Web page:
Wednesday, November 23, 2011

Austin Still Split on Vacation Rentals

Austin, TX is still embroiled in its controversy about Vacation Rentals. This is ironic, given that Austin is the home of the worlds largest company devoted to serving Vacation Rentals, Homeaway.Com - a major employer located in the middle of downtown Austin.
By Andrea Leptinsky, Wednesday, 23 November 2011

CENTRAL AUSTIN — After six months of community involvement and discussions, city staff are now reviewing a work group’s findings that allow short-term rental properties to remain in Austin, provided they follow soon-to-be-approved regulations.

The recommendations, created by the work group—which consisted of stakeholders, residents and city staff—institutes registration fees and requires all commercial STRs obtain conditional use permits. But even more so, they sharply divide a city that bases its position on one common thread: a sense of community.
“It’s a social contract when you buy a house and you put your life savings into it,” said Kevin Wier, a North Shoal Creek resident. “[This issue] breaks down the fabric of a neighborhood, lowers the quality of life for residents, lowers property values and sets up the potential for more crime, too. When you get short-term rentals in, and you have unknown people coming and going all the time, it breaks down that social fabric, and you don’t know who’s supposed to be in the area.”
However, according to the Austin Board of Realtors, STRs help attract tourism and potential new residents.
“Short-term residential rentals fulfill this unique market demand and provide a source of income for property owners,” the group stated in its September/October issue of Austin Realtor magazine. “The Austin Board of Realtors is reaching out to Austin City Council members, the Austin Neighborhoods Council and other stakeholders in an effort to defeat an ordinance that would impose licensing requirements, registration fees and density restrictions on homeowners wishing to lease their homes for less than 30 days.”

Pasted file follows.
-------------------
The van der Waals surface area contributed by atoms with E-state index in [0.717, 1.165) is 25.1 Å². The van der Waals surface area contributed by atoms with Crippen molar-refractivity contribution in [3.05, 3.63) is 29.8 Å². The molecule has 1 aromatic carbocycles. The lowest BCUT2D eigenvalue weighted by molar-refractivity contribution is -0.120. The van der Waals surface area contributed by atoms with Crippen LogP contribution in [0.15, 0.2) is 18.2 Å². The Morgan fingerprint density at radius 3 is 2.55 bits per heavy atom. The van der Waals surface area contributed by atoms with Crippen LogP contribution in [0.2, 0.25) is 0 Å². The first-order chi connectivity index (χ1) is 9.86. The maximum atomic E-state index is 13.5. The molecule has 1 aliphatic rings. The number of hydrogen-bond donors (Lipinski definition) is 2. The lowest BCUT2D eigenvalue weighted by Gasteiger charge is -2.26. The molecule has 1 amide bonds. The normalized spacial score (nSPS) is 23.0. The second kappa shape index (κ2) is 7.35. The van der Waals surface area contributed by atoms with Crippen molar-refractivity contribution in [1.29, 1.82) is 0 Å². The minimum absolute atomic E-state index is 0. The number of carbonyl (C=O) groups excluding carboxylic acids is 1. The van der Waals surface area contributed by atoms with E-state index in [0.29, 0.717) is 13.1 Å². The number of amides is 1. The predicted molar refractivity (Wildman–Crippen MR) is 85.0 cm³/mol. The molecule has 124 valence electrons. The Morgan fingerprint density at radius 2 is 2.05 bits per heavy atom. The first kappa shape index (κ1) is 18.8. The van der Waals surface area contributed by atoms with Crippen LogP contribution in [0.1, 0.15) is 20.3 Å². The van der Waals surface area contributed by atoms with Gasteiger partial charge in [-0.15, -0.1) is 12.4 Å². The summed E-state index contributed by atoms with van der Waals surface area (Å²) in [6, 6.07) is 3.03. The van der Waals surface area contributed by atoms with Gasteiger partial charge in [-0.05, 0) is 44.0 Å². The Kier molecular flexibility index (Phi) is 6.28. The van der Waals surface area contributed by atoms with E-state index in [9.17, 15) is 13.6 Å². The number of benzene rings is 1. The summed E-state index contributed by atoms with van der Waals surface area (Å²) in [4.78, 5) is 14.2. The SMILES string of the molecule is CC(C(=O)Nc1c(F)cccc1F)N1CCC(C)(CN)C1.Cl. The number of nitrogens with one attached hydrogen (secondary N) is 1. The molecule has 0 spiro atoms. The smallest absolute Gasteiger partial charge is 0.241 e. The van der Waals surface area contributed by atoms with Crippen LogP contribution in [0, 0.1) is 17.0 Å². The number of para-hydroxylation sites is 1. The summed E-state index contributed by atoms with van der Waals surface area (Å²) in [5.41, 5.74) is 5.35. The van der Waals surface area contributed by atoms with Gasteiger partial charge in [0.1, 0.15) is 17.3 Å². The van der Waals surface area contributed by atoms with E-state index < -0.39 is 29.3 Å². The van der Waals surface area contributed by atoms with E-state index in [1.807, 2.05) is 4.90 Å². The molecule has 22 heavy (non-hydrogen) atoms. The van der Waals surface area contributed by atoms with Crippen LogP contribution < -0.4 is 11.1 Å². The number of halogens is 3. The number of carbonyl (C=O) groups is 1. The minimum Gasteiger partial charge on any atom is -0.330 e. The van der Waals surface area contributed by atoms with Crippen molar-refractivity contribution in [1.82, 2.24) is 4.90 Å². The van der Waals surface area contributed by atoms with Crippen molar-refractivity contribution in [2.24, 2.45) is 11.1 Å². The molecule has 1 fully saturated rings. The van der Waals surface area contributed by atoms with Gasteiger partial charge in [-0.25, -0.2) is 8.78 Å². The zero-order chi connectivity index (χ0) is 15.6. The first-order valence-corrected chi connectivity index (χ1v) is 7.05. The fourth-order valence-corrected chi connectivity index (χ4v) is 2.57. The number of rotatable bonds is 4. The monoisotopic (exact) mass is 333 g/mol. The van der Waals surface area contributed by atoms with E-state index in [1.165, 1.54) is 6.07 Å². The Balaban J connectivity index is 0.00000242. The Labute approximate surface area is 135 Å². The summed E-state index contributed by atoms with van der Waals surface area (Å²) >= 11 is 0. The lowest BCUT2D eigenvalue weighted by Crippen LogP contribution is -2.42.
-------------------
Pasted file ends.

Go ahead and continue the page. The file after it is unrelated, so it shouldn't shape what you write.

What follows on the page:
As of early November, the Austin Neighborhoods Council was finalizing its own resolution that would ban all short-term rental properties except those that are owner-occupied. It also caps those properties’ available per-year rental time to 60 days. Once the resolution has been adopted, it will be passed to City Council for its review.

Moving forward

The recommendations, presented to the Codes and Ordinances Subcommittee on Oct. 18, is the first step the city is taking toward regulating STRs. Currently, there is no existing city policy that governs the use of residential properties as short-term rental establishments.
The fact that the work group began its research and discussions assuming short-term rentals would remain legal angered some participants, residents said.
“As a condition of task force participation, we had to accept the premise that commercial short-term rentals would be accommodated rather than outlawed,” said Maurice Anderson, an Allandale resident.
Austin Neighborhoods Council board member and Allandale resident Cynthia Keohane said while the work group helped everyone understand the positions of other community members, it forced an assumption that some were not willing to forgo.
“I think it really helped educate commissioners who were involved in it as to the depth of the issue and the seriousness of the issue … but there are some things you can’t compromise on,” Keohane said.
Now that the subcommittee has those recommendations, the city staff is conducting its own required review.